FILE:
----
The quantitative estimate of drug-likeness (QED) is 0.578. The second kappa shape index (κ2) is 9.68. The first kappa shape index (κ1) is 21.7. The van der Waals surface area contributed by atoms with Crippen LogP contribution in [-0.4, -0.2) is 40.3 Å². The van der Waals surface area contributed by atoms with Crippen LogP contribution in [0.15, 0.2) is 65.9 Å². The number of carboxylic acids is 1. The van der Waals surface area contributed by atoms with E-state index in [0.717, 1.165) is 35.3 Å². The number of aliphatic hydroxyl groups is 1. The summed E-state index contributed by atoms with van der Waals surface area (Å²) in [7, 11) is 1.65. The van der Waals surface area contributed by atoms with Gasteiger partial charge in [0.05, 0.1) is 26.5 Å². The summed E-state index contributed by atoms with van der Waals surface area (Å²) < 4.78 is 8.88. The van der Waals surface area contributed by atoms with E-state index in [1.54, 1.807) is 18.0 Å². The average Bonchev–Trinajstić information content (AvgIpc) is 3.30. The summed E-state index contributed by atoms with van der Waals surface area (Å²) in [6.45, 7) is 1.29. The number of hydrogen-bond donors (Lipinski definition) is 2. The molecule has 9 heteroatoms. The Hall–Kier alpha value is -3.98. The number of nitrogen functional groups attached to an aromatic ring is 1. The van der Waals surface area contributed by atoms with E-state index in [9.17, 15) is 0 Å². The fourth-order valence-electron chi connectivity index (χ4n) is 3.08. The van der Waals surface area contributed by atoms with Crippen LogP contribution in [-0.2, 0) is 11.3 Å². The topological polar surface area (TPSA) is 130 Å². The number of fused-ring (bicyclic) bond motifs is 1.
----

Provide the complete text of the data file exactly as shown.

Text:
The quantitative estimate of drug-likeness (QED) is 0.578. The second kappa shape index (κ2) is 9.68. The first kappa shape index (κ1) is 21.7. The van der Waals surface area contributed by atoms with Crippen LogP contribution in [-0.4, -0.2) is 40.3 Å². The van der Waals surface area contributed by atoms with Crippen LogP contribution in [0.15, 0.2) is 65.9 Å². The number of carboxylic acids is 1. The van der Waals surface area contributed by atoms with E-state index in [0.717, 1.165) is 35.3 Å². The number of aliphatic hydroxyl groups is 1. The summed E-state index contributed by atoms with van der Waals surface area (Å²) in [7, 11) is 1.65. The van der Waals surface area contributed by atoms with Gasteiger partial charge in [0.05, 0.1) is 26.5 Å². The summed E-state index contributed by atoms with van der Waals surface area (Å²) < 4.78 is 8.88. The van der Waals surface area contributed by atoms with E-state index in [1.54, 1.807) is 18.0 Å². The average Bonchev–Trinajstić information content (AvgIpc) is 3.30. The summed E-state index contributed by atoms with van der Waals surface area (Å²) in [6.45, 7) is 1.29. The number of hydrogen-bond donors (Lipinski definition) is 2. The molecule has 9 heteroatoms. The Hall–Kier alpha value is -3.98. The number of nitrogen functional groups attached to an aromatic ring is 1. The van der Waals surface area contributed by atoms with E-state index in [9.17, 15) is 0 Å². The fourth-order valence-electron chi connectivity index (χ4n) is 3.08. The van der Waals surface area contributed by atoms with Crippen LogP contribution in [-0.2, 0) is 11.3 Å². The topological polar surface area (TPSA) is 130 Å². The number of fused-ring (bicyclic) bond motifs is 1.